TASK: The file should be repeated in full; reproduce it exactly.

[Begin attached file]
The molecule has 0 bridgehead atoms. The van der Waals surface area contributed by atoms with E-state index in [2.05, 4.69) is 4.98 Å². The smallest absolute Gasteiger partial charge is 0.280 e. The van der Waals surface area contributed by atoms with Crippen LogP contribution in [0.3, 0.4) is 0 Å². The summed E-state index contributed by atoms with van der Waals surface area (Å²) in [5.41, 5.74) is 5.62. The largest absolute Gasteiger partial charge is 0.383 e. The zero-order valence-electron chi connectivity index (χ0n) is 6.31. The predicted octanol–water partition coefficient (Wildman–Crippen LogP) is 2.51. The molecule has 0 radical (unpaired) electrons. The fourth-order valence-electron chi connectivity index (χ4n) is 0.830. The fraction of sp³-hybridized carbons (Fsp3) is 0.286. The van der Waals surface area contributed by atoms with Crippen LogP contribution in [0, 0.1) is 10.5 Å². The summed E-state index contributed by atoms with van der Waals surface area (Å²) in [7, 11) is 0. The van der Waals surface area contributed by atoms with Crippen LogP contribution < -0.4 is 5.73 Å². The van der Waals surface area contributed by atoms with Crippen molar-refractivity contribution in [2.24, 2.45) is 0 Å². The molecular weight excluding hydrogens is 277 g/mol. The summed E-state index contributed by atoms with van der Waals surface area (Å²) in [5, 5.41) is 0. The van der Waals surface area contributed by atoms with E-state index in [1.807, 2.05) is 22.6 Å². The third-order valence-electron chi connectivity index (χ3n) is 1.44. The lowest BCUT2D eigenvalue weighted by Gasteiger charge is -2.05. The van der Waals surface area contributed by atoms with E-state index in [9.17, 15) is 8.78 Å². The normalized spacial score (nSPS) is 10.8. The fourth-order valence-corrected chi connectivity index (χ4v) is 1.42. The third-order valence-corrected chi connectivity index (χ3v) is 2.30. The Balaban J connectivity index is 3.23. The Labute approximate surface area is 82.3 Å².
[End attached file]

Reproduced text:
The molecule has 0 bridgehead atoms. The van der Waals surface area contributed by atoms with E-state index in [2.05, 4.69) is 4.98 Å². The smallest absolute Gasteiger partial charge is 0.280 e. The van der Waals surface area contributed by atoms with Crippen LogP contribution in [0.3, 0.4) is 0 Å². The summed E-state index contributed by atoms with van der Waals surface area (Å²) in [5.41, 5.74) is 5.62. The largest absolute Gasteiger partial charge is 0.383 e. The zero-order valence-electron chi connectivity index (χ0n) is 6.31. The predicted octanol–water partition coefficient (Wildman–Crippen LogP) is 2.51. The molecule has 0 radical (unpaired) electrons. The fourth-order valence-electron chi connectivity index (χ4n) is 0.830. The fraction of sp³-hybridized carbons (Fsp3) is 0.286. The van der Waals surface area contributed by atoms with Crippen LogP contribution in [0, 0.1) is 10.5 Å². The summed E-state index contributed by atoms with van der Waals surface area (Å²) in [7, 11) is 0. The van der Waals surface area contributed by atoms with Crippen LogP contribution < -0.4 is 5.73 Å². The van der Waals surface area contributed by atoms with Crippen molar-refractivity contribution in [2.24, 2.45) is 0 Å². The molecular weight excluding hydrogens is 277 g/mol. The summed E-state index contributed by atoms with van der Waals surface area (Å²) in [5, 5.41) is 0. The van der Waals surface area contributed by atoms with E-state index in [1.807, 2.05) is 22.6 Å². The third-order valence-electron chi connectivity index (χ3n) is 1.44. The lowest BCUT2D eigenvalue weighted by Gasteiger charge is -2.05. The van der Waals surface area contributed by atoms with E-state index in [9.17, 15) is 8.78 Å². The normalized spacial score (nSPS) is 10.8. The fourth-order valence-corrected chi connectivity index (χ4v) is 1.42. The third-order valence-corrected chi connectivity index (χ3v) is 2.30. The Balaban J connectivity index is 3.23. The Labute approximate surface area is 82.3 Å².